And how were the wines?

Well, fresh, saline, honest and classic are words that come to mind. The Petit Fume might strike you as a simple table wine if you drink a glass or so, but if you delve into a bottle over a couple of hours, it's going to offer more than a mild surprise. The Les Tuilieres and La Moynerie have noses McNamara and Troy couldn't build for a million bucks. And the Les Cornets is easily the equal of a Chablis Grand Cru. What a voyage these wines took me through!

Pouilly-Fumé , Petit Fume, 2013

This serves very, very well as an entry level wine, fresh and tasty, showing an austere, chalk laden version of the Sauvignon Blanc fruit, very nicely built: i.e., with no glaring faults, while, on the other hand not a technical wine, with the saline finish riding some tasty acidity raising my interest level. In short, fully complies with what I look for in Sauvignon these days. (Jul. 25, 2014)

109 NIS.

Sancerre, Les Tuiliéres, 2012

I don't have enough experience to tell  Pouilly-Fume' and Sancerre apart, but I somehow always expect a Pouilly-Fume' producer to perform worse in the Sancerre climat - and vice versa, of course. Well, I'm drinking through my purchases days apart, so I can't really make a valid comparison, but this hints, just hints, at the New Zealand style, cat piss and gooseberry, but classically formed, not tropical, with a solid backbone of minerals that sparks a salty finish. These minerals, in fact, capture the aromatic spotlight as center stage - in fact, you might not believe Sauvignon Blanc could be this mineral-laden. It may be softer than the Pouilly-Fume's, but doesn't feel like a step down.(Jul. 30, 2014)

149 NIS.

Pouilly-Fumé, La Moynerie, 2011

The nose here offers dried grass in addition to fossils and gunpowder, the fruit leaning towards green apples and fuller than the Les Tuiliéres. Differences in descriptors apart, this is just much more of the same, quality and style wise, of all the Les Tuiliéres have to offer. It's inscrutably better, at the very least more impressive - easily as good as an excellent Chablis Premier Cru. (Jul. 31, 2014)

149 NIS. Jesus, what great value!

Pouilly-Fumé, Les Cornets, 2011

Like I said above, a Chablis Grand Cru, except it wouldn't necessarily need 7-10 years in the cellar, but it would fool you in a blind tasting (however, Chardonnay has a dollop of baby fat even in lean years that this doesn't). The similarity is quite fitting, as this is the one wine in the Redde portfolio sourced from strictly Kimmeridgian soil, like the best of Chablis. The nose is more elegant and suggestive than the La Moynerie, the fruit leans towards lime this time, but here, too, the mineral essence has an almost three dimensional, sculptured feel. (Aug. 24, 2014)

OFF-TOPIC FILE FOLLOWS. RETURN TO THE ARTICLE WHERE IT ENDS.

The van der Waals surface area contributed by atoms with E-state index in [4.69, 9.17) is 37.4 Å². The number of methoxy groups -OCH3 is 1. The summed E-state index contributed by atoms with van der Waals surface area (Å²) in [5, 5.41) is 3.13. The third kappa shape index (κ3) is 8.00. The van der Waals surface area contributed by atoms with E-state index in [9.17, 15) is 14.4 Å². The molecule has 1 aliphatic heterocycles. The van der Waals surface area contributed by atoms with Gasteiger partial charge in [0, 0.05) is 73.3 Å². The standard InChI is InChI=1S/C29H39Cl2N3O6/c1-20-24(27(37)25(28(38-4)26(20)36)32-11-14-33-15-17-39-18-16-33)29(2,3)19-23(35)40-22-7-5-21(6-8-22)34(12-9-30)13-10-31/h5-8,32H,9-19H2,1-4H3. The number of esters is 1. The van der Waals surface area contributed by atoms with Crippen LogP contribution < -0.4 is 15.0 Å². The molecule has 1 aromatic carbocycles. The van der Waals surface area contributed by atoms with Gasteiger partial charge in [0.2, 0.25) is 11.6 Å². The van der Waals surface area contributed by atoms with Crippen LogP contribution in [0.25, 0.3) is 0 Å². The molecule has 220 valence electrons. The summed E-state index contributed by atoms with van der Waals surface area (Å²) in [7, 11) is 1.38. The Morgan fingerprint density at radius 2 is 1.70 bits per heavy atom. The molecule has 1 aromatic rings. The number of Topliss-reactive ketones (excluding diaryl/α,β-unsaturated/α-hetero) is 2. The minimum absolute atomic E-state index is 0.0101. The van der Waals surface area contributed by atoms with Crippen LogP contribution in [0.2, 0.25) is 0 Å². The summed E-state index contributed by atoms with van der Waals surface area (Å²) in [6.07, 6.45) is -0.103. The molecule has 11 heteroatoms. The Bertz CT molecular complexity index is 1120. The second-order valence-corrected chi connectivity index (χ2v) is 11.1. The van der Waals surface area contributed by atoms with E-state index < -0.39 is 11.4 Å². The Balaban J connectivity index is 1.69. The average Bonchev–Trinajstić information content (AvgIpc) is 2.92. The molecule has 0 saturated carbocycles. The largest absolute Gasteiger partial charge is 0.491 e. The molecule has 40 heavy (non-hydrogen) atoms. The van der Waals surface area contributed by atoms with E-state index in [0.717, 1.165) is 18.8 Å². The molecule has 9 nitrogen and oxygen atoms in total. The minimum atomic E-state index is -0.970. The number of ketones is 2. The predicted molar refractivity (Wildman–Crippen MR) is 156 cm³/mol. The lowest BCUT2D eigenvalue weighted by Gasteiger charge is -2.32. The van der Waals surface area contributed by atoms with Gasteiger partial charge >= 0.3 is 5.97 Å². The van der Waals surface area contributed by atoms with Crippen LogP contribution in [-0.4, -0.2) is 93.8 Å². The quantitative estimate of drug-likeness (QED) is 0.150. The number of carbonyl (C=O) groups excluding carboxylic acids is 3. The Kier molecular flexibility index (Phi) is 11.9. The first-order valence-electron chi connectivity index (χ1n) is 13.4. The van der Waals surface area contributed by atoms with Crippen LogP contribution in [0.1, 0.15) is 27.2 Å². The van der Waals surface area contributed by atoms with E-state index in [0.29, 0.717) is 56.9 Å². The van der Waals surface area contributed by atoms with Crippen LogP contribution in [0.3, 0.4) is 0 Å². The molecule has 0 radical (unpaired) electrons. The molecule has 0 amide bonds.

259 NIS.

Thursday, August 21, 2014

The Great Escape - A Family Vacation In The Black Forest (Aug. 2014)

Just an FYI: I didn't expect to taste and drink so many wines on a family vacation, but it's so easy to find tasty, interesting, relatively inexpensive wines in Europe, I could probably have lived off the super market selections alone for the entire two weeks.
August 4: Egg, Austria

There was this weird wine shop right next to the zimmer where we were staying, with a small selection of wines, actually smaller than the collection at the supermarket next door. They were formally closed when I stepped in, but the owner was sampling some new arrivals with friends and they let me join. I liked the white and rose but was underwhelmed by the reds.

Kress, Muller-Thurgau, 2013

I think this is my first Muller-Thurgau. Fruity and lightly tinted with minerals, like a simple Sauvignon Blanc. Charming and fun. I didn't write down any details from the label, and Google only comes up with a Seegut Kress in Baden, which I doubt is the wine we tasted as all the wines in the store were Austrian.

Ploder Rosenberg, Sudoststeiermark, Rosa Rot, 2013

Strawberry and dry, a hint of sweetness. Oddly, it's only 10.5 ABV, but it doesn't feel too light, limpid or sweet.  I like it, but I wouldn't go out of my way to buy it.

Weingut Wallner, Sudburgenland, Eisenberg DAC, Blaufrankisch, 2011

Starts out nicely with black fruit and black pepper before what, to me, is heavy handed oak ruins the good start. Incredibly, Terry Theise is the US importer, so either he doesn't understand reds as well as he does whites, or this needs years and years to overcome the oak. I don't know quite what to make of it.

Markus Iro, Burgenland, Special Blend, 2013

A Pinot Noir, Merlot, St. Laurent blend. Oaky again, and I object to blending Pinot with anything in the first place.

The following wines accompanied our dinners at the zimmer:

Weingut Pockl Monchhof, Burgenland, Solo Rosso, 2010

This is pure Zweigelt and it's also oaky, but here there's enough earthy/spicy fruit, enough black pepper, and enough time that has passed to counteract the oak. Yet the tannins remain dry and bitter. So it's a pleasing effort although, not that much more. Kinda like a dependable Crozes-Hermitage; and for the same price Brundlemayer's Zweigelt (see below) is much more fun. 15 Euros. (Aug. 5, 2014)

Weingut Josef Jamek, Wachau, Jochinger Berg, Gruner Veltliner, Federspiel, 2009

I'm not sure how highly Jamek ranks in the Austrian scheme of things (Hugh Johnson's Pocket Wine Book gives him one star whereas most of the producers in Eldad Levy's catalog, for example, have at least three and Giaconda's Pichler has four) and I'm not sure where the vineyard and bottling fit into the Jamek hierarchy - but this is a very good wine caught right beyond the initial throes of youth. It's a deceptively simple style of Gruner, but very harmonious on both nose and palate: green apples, a hint of flint and melon, white pepper, and beneath that the typical greenness of the grape. In short, a classic rendition. 10 Euros. (Aug. 6, 2014)